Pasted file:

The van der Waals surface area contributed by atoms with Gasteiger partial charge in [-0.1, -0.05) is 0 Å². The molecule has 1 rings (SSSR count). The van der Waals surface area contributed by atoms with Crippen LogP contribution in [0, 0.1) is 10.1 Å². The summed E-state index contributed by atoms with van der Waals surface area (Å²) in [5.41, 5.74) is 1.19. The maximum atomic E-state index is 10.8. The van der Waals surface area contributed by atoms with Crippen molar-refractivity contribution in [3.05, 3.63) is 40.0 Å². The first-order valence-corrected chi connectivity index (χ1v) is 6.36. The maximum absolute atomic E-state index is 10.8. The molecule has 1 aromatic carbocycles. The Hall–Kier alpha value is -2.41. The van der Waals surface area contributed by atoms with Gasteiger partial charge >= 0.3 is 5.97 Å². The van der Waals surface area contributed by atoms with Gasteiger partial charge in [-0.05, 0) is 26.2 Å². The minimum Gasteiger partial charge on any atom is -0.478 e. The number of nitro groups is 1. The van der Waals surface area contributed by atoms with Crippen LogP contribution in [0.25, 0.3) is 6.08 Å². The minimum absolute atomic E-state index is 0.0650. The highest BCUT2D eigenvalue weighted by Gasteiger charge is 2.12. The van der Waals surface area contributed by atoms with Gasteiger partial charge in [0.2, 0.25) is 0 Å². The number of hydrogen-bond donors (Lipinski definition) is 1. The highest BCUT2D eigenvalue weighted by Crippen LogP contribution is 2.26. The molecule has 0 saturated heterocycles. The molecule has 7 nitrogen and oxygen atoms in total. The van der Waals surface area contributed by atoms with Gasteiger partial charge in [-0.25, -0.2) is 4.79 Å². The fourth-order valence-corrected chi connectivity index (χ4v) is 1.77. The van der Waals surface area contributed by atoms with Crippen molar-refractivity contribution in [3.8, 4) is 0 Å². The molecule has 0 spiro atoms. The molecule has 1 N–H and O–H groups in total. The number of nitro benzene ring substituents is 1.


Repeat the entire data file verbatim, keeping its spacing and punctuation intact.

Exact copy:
The van der Waals surface area contributed by atoms with Gasteiger partial charge in [-0.1, -0.05) is 0 Å². The molecule has 1 rings (SSSR count). The van der Waals surface area contributed by atoms with Crippen LogP contribution in [0, 0.1) is 10.1 Å². The summed E-state index contributed by atoms with van der Waals surface area (Å²) in [5.41, 5.74) is 1.19. The maximum atomic E-state index is 10.8. The van der Waals surface area contributed by atoms with Crippen molar-refractivity contribution in [3.05, 3.63) is 40.0 Å². The first-order valence-corrected chi connectivity index (χ1v) is 6.36. The maximum absolute atomic E-state index is 10.8. The molecule has 1 aromatic carbocycles. The Hall–Kier alpha value is -2.41. The van der Waals surface area contributed by atoms with Gasteiger partial charge >= 0.3 is 5.97 Å². The van der Waals surface area contributed by atoms with Gasteiger partial charge in [-0.05, 0) is 26.2 Å². The minimum Gasteiger partial charge on any atom is -0.478 e. The number of nitro groups is 1. The van der Waals surface area contributed by atoms with Crippen LogP contribution in [0.25, 0.3) is 6.08 Å². The minimum absolute atomic E-state index is 0.0650. The highest BCUT2D eigenvalue weighted by Gasteiger charge is 2.12. The van der Waals surface area contributed by atoms with Gasteiger partial charge in [0.2, 0.25) is 0 Å². The number of hydrogen-bond donors (Lipinski definition) is 1. The highest BCUT2D eigenvalue weighted by Crippen LogP contribution is 2.26. The molecule has 0 saturated heterocycles. The molecule has 7 nitrogen and oxygen atoms in total. The van der Waals surface area contributed by atoms with Gasteiger partial charge in [-0.25, -0.2) is 4.79 Å². The fourth-order valence-corrected chi connectivity index (χ4v) is 1.77. The van der Waals surface area contributed by atoms with Crippen molar-refractivity contribution in [3.8, 4) is 0 Å². The molecule has 0 spiro atoms. The molecule has 1 N–H and O–H groups in total. The number of nitro benzene ring substituents is 1.